The present invention relates to the formulation of specific phenolic antioxidants in a non-aqueous medium which incorporates a sufficient amount of a specific oil soluble amine base such that the antioxidant material would experience a basic environment and would at the same time be soluble in a hydrocarbon medium. The specific phenolic antioxidants encompassed by the invention include any unhindered or partially hindered phenol. Unhindered phenols with electron donating groups such as an alkyl or alkoxy group (OX) where the alkyl (X) contains from 1 to 10 carbon atoms, amine group (--NH2) or an alkyl substituted amine, in the para position.
The phenols utilizable are those that have the structural formula ##STR1## wherein R and R1 are selected from the group consisting of hydrogen and carbon groupings (1 to 8 carbon atoms), with the proviso that not more than one of R and R1 be secondary or tertiary carbon grouping, and R2 is alkyl, alkoxy or an amine grouping.
Specific examples of the phenols include, but are not limited to, p-cresol, p-methoxyphenol, p-amino-phenol, p-(p-methoxybenzylideneamino)phenol, and 2-tert-butyl-4-methoxyphenol (butylated hydroxyanisole).
The oil soluble strong amine bases which are used in conjunction with the phenol are those amine bases that have a pKb less than 10. These amines may be exemplified by monoethanolamine, N(2-aminoethyl)piperazine, cyclohexylamine, 1,3-cyclohexanebis(methylamine), 2,5-dimethylaniline, 2,6-dimethylaniline, diethylenetriamine, triethylenetetramine, and generally any amine which has the NR5 R6 R7 where R5, R6 and R7 are hydrogen, alkyl, aryl, or substituted alkyl or aryl or in any combination thereof. It has been unexpectedly determined that the presence of the amine in small percentages by weight (active) of the phenol to amine of 98:2 to 2:98 and preferably 40 to 60 enhances the antioxidant capabilities of the phenol. The test data recorded hereinafter will in fact illustrate this conclusively.
The treatment range for the composition, i.e., amine/phenol, clearly is dependent upon the severity of the fouling problem due to free radical polymerization encountered as well as the activity and constituency of the combination utilized. For this reason, the success of the treatment is totally dependent upon the use of a sufficient amount of the purpose of whatever the composition of choice is. Broadly speaking, the treatment recommendation could be in the range of 0.1 to 2000 parts per million of petroleum or petrochemical being processed with perhaps 10 to 200 ppm being applicable in most cases.
The hydrocarbons where the compositions of the present invention are effective are those which contain unsaturated or olefinic components which components are induced by the presence of oxygen to polymerize or react. As a general rule, any hydrocarbon media having a bromine number greater than 10 would be such where fouling due to oxygen induced reactions would be a problem. These hydrocarbons, where such is the case, include refinery naphtha and gas oils, pyrolysis gasolines, de-ethanizer bottoms, de-propanizer bottoms, de-butanizer bottoms, de-pentanizer bottoms, isoprene, cycle oils, butadiene, acrylates, and vinyl monomers.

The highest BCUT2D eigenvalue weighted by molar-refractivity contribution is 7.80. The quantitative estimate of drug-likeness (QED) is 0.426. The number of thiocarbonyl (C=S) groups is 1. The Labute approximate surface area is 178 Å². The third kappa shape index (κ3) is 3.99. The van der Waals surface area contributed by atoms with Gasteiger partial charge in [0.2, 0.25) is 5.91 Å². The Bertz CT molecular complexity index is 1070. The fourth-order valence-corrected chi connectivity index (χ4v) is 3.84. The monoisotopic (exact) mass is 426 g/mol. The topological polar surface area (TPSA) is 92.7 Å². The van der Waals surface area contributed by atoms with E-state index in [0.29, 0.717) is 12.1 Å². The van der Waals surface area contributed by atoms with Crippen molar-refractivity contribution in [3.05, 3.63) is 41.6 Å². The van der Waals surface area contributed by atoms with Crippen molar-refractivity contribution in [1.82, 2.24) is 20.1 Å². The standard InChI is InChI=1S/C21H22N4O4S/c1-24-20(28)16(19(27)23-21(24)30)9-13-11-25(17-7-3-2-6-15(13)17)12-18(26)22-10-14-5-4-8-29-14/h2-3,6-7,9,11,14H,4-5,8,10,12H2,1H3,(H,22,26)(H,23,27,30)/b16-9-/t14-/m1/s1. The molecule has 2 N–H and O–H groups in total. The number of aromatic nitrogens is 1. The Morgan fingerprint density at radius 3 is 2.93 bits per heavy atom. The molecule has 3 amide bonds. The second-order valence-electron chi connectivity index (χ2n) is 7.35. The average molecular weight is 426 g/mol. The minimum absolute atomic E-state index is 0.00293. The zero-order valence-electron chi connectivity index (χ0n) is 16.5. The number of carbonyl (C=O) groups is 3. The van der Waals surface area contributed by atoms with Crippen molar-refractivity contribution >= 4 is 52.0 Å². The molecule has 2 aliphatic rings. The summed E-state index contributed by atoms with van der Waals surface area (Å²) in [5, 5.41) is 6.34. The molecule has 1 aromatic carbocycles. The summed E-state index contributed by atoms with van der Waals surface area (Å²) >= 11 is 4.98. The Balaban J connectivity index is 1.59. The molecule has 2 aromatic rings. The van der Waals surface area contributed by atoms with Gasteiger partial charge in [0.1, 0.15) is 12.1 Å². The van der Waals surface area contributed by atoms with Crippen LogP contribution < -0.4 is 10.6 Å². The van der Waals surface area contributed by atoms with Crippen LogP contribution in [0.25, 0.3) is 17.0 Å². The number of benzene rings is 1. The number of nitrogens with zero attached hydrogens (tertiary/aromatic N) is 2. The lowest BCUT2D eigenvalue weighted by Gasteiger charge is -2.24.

The ASTM test method D-525 (hereby incorporated by reference) was carried out under accelerated conditions (high O2 content) that would normally not be experienced in an actual field environment. Nevertheless, when examining potential antioxidant candidates, the test provides reliable data on the effectiveness of a given antioxidant material to inhibit the polymerization of certain components within petroleum feedstocks where oxygen is present.
The method (ASTM D-525) covers the determination of the stability of gasoline under accelerated oxidation conditions.
According to the procedure the sample is oxidized in a bomb initially filled with oxygen. The pressure is read at stated intervals or recorded continuously until the break point is reached. The time required for the sample to reach this point is the observed induction period at the temperature of the test.
The induction period may be used as an indication of the tendency of gasoline to form gum in storage. In accordance with the test, an increase in induction time indicates that the candidate antioxidant material is performing its function. Further difunctional aspects and the actual procedure can be determined from an actual review of the test procedures described in ASTM D-525.
The results of the testing were as follows:
TABLE 1______________________________________ Active Induction Conc. TimeSample Additive (ppm) (min.)______________________________________WITHOUT AMINE1. Pyrolysis None -- 10gasoline.sup.(a)2. Pyrolysis p-[p-methoxyben- 200 55gasoline.sup.(a) zylidine amino] phenol.sup.(b)3. Pyrolysis p-methoxy phenol.sup.(c) 200 55gasoline.sup.(a)4. Pyrolysis Butylated hydroxy- 200 105gasoline.sup.(a) anisole.sup.(c)5. Pyrolysis p-cresol.sup.(c) 200 10gasoline.sup.(a)WITH AMINE 300 ppm N--(2-Amino-ethyl)Piperazine (AEP) pKb ≅ 32. Pyrolysis p-[p-methoxyben- 200 160gasoline.sup.(a) zylidine amino] phenol.sup.(c)3. Pyrolysis p-methoxy phenol.sup.(c) 200 105gasoline.sup.(a)4. Pyrolysis Butylated hydroxy- 200 160gasoline.sup.(a) anisole.sup.(c)5. Pyrolysis p-cresol.sup.(c) 200 20gasoline.sup.(a)6. Pyrolysis AEP.sup.(c) 300 10gasoline.sup.(a)______________________________________ .sup.(a) This type hydrocarbon generally possesses a bromine number of about 50 (range of 30 to 80). .sup.(b) Added as a 20% solution in DMF. .sup.(c) Added as a 20% solution in HAN.